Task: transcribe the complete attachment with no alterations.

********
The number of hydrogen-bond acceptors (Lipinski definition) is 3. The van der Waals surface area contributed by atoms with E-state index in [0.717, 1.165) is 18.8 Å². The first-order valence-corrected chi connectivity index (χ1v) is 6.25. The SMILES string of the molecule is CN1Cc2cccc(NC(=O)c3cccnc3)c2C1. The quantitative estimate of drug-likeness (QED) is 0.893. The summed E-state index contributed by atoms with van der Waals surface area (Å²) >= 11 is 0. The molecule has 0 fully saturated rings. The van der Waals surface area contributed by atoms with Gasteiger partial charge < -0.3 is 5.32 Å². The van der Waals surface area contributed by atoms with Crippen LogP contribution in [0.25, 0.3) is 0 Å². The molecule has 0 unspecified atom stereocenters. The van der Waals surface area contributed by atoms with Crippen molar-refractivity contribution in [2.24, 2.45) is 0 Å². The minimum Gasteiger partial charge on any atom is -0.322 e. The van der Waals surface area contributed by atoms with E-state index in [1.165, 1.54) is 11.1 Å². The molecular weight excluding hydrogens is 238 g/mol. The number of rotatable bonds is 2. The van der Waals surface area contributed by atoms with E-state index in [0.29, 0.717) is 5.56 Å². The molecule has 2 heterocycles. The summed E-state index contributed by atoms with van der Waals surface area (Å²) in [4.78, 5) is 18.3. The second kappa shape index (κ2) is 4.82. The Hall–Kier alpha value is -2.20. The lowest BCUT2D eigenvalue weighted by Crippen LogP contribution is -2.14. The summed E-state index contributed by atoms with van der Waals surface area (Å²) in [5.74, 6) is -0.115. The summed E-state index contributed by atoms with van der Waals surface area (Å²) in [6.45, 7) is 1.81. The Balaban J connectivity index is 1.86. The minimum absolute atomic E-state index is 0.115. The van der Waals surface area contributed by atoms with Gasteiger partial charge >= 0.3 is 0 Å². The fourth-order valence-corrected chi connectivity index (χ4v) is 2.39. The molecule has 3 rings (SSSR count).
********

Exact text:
The number of hydrogen-bond acceptors (Lipinski definition) is 3. The van der Waals surface area contributed by atoms with E-state index in [0.717, 1.165) is 18.8 Å². The first-order valence-corrected chi connectivity index (χ1v) is 6.25. The SMILES string of the molecule is CN1Cc2cccc(NC(=O)c3cccnc3)c2C1. The quantitative estimate of drug-likeness (QED) is 0.893. The summed E-state index contributed by atoms with van der Waals surface area (Å²) >= 11 is 0. The molecule has 0 fully saturated rings. The van der Waals surface area contributed by atoms with Gasteiger partial charge < -0.3 is 5.32 Å². The van der Waals surface area contributed by atoms with Crippen LogP contribution in [0.25, 0.3) is 0 Å². The molecule has 0 unspecified atom stereocenters. The van der Waals surface area contributed by atoms with Crippen molar-refractivity contribution in [2.24, 2.45) is 0 Å². The minimum Gasteiger partial charge on any atom is -0.322 e. The van der Waals surface area contributed by atoms with E-state index in [1.165, 1.54) is 11.1 Å². The molecular weight excluding hydrogens is 238 g/mol. The number of rotatable bonds is 2. The van der Waals surface area contributed by atoms with E-state index in [0.29, 0.717) is 5.56 Å². The molecule has 2 heterocycles. The summed E-state index contributed by atoms with van der Waals surface area (Å²) in [4.78, 5) is 18.3. The second kappa shape index (κ2) is 4.82. The Hall–Kier alpha value is -2.20. The lowest BCUT2D eigenvalue weighted by Crippen LogP contribution is -2.14. The summed E-state index contributed by atoms with van der Waals surface area (Å²) in [5.74, 6) is -0.115. The summed E-state index contributed by atoms with van der Waals surface area (Å²) in [6.45, 7) is 1.81. The Balaban J connectivity index is 1.86. The minimum absolute atomic E-state index is 0.115. The van der Waals surface area contributed by atoms with Gasteiger partial charge >= 0.3 is 0 Å². The fourth-order valence-corrected chi connectivity index (χ4v) is 2.39. The molecule has 3 rings (SSSR count).